Country Music Hall of Famer Vince Gill will perform in the city where he was born tonight at Norman's Riverwind Casino.
While he has sold 26 million albums, earned 20 Grammys and sung with some of the brightest stars in the music business, Gill said tonight's show, along with Saturday's concert in Tulsa and a Jan. 28 performance in Thackerville, will look familiar to folks who saw him play more than three decades ago in his native state.
“Well, gosh, I'm not doing anything a whole lot different than I did 35 years ago when I lived there,” he said with a laugh during a phone interview last week from his adopted home of Nashville, Tenn. “I play and I sing and I crack jokes. And I have a killer band. It's arguably one of the best bands on the road, and some of the players are pretty esteemed. ... They play on a lot of the hit records that everybody makes. I don't know why they want to come travel around with me, but they do, and I sure feel lucky.”
For Gill, who grew up in Oklahoma City, 2010 was filled with ups and downs. In May, for instance, he watched floodwaters devastate Nashville. A few days later, he gave away older daughter Jenny Gill at her wedding, which “made all things good.”
His plans for the new year involve new music: He will release the follow-up to his 2006 Grammy-winning four-CD album “These Days” sometime in 2011.
“The running gag is ‘How many songs are on this one? Do you have an eight-CD record?'” he said, laughing. “I just showed up with the songs I showed up with for this new record. And at this point in life, to me, the real success is measured in my own improvement, not in how many records get sold or if they get played on the radio. My records don't get played on the radio as much as they used to; I wish they did, but they don't. I never quit hoping that will happen again, but if it doesn't, that's OK, too. It never has defined the results of these records.
“The last three or four records I've made, I've felt like I made great strides in improving — better songs, better singing, better playing, better grooves, better feel, better sound. ... There's so many ways to find yourself getting better at what you're doing. It may not get noticed like it did before, but you can't let that be your barometer and your definition of whether it's good or not.”
The forthcoming album, which he has yet to give a title, will be just one CD, but he can hear improvements in his songcraft.
“It's what was in my heart. There's some really beautiful songs on here, there's some really sad songs on here, and good, make-you-think songs.”
While “These Days” featured an array of guest stars including Sheryl Crow, Diana Krall, Bonnie Raitt, along with fellow Oklahomans Trisha Yearwood and Katrina Elam, Gill is keeping his 2011 album strictly a family affair. His wife, Amy Grant, and Jenny Gill will again sing with him on the new album, but they aren't the only ones.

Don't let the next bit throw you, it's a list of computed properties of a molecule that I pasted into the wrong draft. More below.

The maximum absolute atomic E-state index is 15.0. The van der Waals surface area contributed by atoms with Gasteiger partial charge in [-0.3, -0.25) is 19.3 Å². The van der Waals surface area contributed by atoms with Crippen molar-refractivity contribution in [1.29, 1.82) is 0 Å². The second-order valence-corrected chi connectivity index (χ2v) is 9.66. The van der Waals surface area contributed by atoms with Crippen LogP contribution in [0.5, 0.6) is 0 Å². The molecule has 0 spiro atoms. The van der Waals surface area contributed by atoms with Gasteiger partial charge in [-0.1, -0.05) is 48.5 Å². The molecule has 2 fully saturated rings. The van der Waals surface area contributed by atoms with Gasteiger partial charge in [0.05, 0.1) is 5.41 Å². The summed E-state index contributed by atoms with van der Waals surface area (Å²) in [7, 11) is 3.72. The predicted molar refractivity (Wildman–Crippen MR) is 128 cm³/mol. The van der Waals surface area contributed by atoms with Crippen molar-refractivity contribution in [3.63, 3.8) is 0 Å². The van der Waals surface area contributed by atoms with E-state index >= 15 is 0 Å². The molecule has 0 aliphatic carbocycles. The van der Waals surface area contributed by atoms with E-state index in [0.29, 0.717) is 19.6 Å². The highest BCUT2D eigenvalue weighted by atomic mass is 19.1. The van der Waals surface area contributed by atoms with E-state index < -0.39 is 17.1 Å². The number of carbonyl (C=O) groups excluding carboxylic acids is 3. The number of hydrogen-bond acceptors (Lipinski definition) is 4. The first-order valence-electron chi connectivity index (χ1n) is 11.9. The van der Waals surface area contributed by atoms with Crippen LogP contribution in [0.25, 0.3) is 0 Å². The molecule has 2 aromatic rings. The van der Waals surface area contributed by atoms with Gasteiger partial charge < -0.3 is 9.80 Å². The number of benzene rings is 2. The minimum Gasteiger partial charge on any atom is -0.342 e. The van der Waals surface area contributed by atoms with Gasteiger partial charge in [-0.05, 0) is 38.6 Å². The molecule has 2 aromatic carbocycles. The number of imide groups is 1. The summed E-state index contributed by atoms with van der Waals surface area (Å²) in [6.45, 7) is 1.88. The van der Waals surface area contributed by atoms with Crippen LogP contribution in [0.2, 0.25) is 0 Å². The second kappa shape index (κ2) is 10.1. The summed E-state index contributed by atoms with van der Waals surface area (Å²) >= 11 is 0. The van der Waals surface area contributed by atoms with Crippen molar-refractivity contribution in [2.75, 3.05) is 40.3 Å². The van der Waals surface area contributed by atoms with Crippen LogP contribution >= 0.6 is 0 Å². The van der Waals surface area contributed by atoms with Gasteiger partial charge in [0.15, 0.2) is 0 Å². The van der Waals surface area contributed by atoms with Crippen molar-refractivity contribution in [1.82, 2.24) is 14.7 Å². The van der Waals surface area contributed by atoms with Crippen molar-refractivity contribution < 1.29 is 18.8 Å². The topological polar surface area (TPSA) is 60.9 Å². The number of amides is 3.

“My daughter Corrina, who is 9, is making her singing debut on this record, singing with me. You know, she watches an awful lot of Disney Channel, and I'm trying to steer her to the blues side of music,” he said. “And I had this song, this friend of mine, another friend of mine, that last year had a real rough stretch and unfortunately he murdered a woman and then took his own life a short time after that. He was one of my golfing buddies, and I wrote this song for him called ‘Billy Paul.'”
He played the song in the car one morning while driving the girl to school, and she wanted to hear it again.
“I played it again, and by the time it was finished, she was back there just singing like a bird. ... She was really taken with this song, and it's a song about the whole of what happened. You know, very dark. So I had this idea of what it would be like if she sang on it. It would either be really haunting or really horrible,” he said with a laugh.
“So I took her into the studio, and she sang along with me, and it's really haunting. So, I wanted to get just a little bit of Disney Channel out of her brain, and now to have her first song be a murder-suicide ballad in the great tradition of country music, I asked Amy, ‘Is this really wrong?' And she was like, ‘No it's really great, it's really awesome.'”
Although he left Oklahoma in 1975 to pursue his musical ambitions, Gill still thinks of returning to his native state, even for a series of concerts, as “coming home.” Over the holidays, he spent time at his mother's home in Oklahoma City watching OETA and learning more about the state.
“I learned a bunch of stuff I didn't know,” Gill said. “It makes you feel glad you're from there, you know. ... There's something about a lot of these Okies that I really like. I'm really proud of where I'm from, and anytime you see one doing great, you just kind of swell up with a little bit of ‘way to go.' You know, it makes us all look good.”